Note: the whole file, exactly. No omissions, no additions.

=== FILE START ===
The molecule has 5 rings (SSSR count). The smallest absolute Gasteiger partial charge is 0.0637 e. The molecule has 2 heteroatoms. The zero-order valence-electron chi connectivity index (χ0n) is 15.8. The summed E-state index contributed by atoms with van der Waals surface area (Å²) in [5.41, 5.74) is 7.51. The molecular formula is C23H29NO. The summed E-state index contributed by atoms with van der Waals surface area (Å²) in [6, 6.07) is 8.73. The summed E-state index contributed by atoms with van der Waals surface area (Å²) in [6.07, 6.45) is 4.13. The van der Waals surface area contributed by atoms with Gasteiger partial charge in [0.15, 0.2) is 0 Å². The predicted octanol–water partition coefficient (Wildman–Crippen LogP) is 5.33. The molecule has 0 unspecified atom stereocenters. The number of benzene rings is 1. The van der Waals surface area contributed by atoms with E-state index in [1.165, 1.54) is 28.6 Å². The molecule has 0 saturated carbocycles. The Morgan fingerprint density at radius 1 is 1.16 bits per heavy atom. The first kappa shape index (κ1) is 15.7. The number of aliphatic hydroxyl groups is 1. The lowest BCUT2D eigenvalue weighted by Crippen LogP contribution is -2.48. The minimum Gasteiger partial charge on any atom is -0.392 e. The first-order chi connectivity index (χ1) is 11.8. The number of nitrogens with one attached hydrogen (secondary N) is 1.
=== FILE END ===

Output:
The molecule has 5 rings (SSSR count). The smallest absolute Gasteiger partial charge is 0.0637 e. The molecule has 2 heteroatoms. The zero-order valence-electron chi connectivity index (χ0n) is 15.8. The summed E-state index contributed by atoms with van der Waals surface area (Å²) in [5.41, 5.74) is 7.51. The molecular formula is C23H29NO. The summed E-state index contributed by atoms with van der Waals surface area (Å²) in [6, 6.07) is 8.73. The summed E-state index contributed by atoms with van der Waals surface area (Å²) in [6.07, 6.45) is 4.13. The van der Waals surface area contributed by atoms with Gasteiger partial charge in [0.15, 0.2) is 0 Å². The predicted octanol–water partition coefficient (Wildman–Crippen LogP) is 5.33. The molecule has 0 unspecified atom stereocenters. The number of benzene rings is 1. The van der Waals surface area contributed by atoms with E-state index in [1.165, 1.54) is 28.6 Å². The molecule has 0 saturated carbocycles. The Morgan fingerprint density at radius 1 is 1.16 bits per heavy atom. The first kappa shape index (κ1) is 15.7. The number of aliphatic hydroxyl groups is 1. The lowest BCUT2D eigenvalue weighted by Crippen LogP contribution is -2.48. The minimum Gasteiger partial charge on any atom is -0.392 e. The first-order chi connectivity index (χ1) is 11.8. The number of nitrogens with one attached hydrogen (secondary N) is 1.